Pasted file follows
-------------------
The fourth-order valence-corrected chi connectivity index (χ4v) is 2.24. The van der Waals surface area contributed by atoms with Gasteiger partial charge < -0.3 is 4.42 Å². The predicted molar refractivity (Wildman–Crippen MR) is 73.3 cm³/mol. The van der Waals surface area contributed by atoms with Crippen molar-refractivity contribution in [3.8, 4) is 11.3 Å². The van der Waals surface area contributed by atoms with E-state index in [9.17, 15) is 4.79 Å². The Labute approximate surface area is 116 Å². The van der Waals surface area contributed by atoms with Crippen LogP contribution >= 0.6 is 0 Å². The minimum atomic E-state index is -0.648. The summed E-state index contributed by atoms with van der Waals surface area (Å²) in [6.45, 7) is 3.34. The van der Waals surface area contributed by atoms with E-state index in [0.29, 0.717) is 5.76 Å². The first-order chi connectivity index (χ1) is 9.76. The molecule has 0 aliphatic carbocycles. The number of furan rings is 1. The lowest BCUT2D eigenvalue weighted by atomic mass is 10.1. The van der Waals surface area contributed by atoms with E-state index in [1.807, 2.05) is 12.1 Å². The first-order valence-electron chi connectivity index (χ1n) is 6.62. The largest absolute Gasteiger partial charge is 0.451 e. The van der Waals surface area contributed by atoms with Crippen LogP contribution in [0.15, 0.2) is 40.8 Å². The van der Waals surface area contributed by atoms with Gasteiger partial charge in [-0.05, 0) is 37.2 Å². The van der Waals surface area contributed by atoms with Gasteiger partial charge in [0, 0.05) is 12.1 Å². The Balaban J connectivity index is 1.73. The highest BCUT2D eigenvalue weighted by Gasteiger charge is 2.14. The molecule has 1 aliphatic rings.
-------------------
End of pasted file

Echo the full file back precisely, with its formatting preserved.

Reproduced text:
The fourth-order valence-corrected chi connectivity index (χ4v) is 2.24. The van der Waals surface area contributed by atoms with Gasteiger partial charge < -0.3 is 4.42 Å². The predicted molar refractivity (Wildman–Crippen MR) is 73.3 cm³/mol. The van der Waals surface area contributed by atoms with Crippen molar-refractivity contribution in [3.8, 4) is 11.3 Å². The van der Waals surface area contributed by atoms with E-state index in [9.17, 15) is 4.79 Å². The Labute approximate surface area is 116 Å². The van der Waals surface area contributed by atoms with Crippen LogP contribution >= 0.6 is 0 Å². The minimum atomic E-state index is -0.648. The summed E-state index contributed by atoms with van der Waals surface area (Å²) in [6.45, 7) is 3.34. The van der Waals surface area contributed by atoms with E-state index in [0.29, 0.717) is 5.76 Å². The first-order chi connectivity index (χ1) is 9.76. The molecule has 0 aliphatic carbocycles. The number of furan rings is 1. The lowest BCUT2D eigenvalue weighted by atomic mass is 10.1. The van der Waals surface area contributed by atoms with E-state index in [1.807, 2.05) is 12.1 Å². The first-order valence-electron chi connectivity index (χ1n) is 6.62. The largest absolute Gasteiger partial charge is 0.451 e. The van der Waals surface area contributed by atoms with Crippen LogP contribution in [0.15, 0.2) is 40.8 Å². The van der Waals surface area contributed by atoms with Gasteiger partial charge in [-0.05, 0) is 37.2 Å². The van der Waals surface area contributed by atoms with Gasteiger partial charge in [0, 0.05) is 12.1 Å². The Balaban J connectivity index is 1.73. The highest BCUT2D eigenvalue weighted by Gasteiger charge is 2.14. The molecule has 1 aliphatic rings.